There are many factors that can affect milk quality and udder health in dairy cattle, and milking equipment is one of them, according to information from Virginia Tech. Milking machines may adversely affect udder health by damaging or changing the resistance of the cow’s first line of defense: teat skin, teat canal and mucosal tissue. To prevent damage to the teat by the milking system, follow these desired practices:

 1.      Provide good milking performance. Cows should milk out cleanly and in a short period of time. The milking system should not interfere with milk let-down, which could reduce yield and alter composition. Many years ago, research showed that mastitis in subclinically infected cows became clinical when cows were not milked out.

2.      Prevent contamination of teat and udder tissue. Increased bacteria concentrations that invade and infect the udder cause development of new mastitis infections and higher somatic cell counts. Bacterial invasion of the teat can result from: (a) transfer of infectious organisms from cow to cow on teat-cup liners, (b) cross contamination from one quarter to another on the same cow caused by pressure changes within the milking unit, (c) conditions that damage teat ends and allow organisms to colonize and multiply in damaged tissue, and (d) conditions that create teat-end impacts, such as milk droplet velocity.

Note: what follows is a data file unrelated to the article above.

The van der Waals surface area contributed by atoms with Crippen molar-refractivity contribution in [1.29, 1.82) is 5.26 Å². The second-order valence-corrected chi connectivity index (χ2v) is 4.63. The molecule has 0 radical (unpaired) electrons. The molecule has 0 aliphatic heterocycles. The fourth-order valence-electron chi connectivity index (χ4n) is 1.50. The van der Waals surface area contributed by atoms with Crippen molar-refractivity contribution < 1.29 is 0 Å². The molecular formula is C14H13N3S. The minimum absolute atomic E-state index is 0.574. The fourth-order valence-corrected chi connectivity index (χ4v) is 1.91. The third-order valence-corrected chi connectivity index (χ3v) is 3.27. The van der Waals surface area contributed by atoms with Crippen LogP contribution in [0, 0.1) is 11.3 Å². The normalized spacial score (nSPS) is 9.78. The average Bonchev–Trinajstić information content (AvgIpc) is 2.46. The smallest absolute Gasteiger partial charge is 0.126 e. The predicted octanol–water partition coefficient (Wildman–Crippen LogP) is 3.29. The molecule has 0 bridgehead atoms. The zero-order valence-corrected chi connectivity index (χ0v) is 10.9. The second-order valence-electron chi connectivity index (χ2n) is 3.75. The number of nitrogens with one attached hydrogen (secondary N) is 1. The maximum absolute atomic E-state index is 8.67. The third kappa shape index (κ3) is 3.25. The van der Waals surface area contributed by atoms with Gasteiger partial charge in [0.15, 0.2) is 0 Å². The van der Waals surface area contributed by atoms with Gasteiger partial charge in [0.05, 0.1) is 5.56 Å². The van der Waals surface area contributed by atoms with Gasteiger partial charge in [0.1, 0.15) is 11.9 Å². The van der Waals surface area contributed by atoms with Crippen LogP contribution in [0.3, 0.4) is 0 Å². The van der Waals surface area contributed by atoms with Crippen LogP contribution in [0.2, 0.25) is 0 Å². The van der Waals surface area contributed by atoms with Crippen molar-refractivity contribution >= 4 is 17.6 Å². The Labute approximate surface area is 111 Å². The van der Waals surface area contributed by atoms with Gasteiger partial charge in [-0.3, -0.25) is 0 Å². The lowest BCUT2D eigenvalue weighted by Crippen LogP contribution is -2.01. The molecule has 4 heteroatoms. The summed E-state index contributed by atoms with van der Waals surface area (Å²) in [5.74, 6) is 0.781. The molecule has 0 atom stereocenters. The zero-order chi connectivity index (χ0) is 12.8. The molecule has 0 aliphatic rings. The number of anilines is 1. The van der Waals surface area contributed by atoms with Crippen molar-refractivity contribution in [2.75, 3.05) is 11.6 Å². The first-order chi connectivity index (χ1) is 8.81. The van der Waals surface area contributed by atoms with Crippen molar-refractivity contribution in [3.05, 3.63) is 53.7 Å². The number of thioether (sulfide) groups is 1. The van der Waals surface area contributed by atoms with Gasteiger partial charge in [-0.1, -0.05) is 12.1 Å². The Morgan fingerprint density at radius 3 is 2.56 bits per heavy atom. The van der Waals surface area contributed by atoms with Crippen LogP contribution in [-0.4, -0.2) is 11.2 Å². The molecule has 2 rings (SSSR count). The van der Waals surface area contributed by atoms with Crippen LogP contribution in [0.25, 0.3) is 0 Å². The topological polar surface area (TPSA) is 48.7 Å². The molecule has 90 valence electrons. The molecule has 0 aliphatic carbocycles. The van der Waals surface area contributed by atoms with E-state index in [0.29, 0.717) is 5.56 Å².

3.      Provide adequate collapse of teat-cup liners and massage of teats during the pulsation cycle. The function of pulsation is to massage the teat at regular intervals and maintain blood circulation, preventing teat congestion. Malfunctioning pulsators and/or poor teat-cup liner performance may lead to inadequate milk removal and/or damage to teat ends, causing mastitis and reduced milk production.

4.      Make sure the milking system and equipment is easy to clean, handle and maintain.

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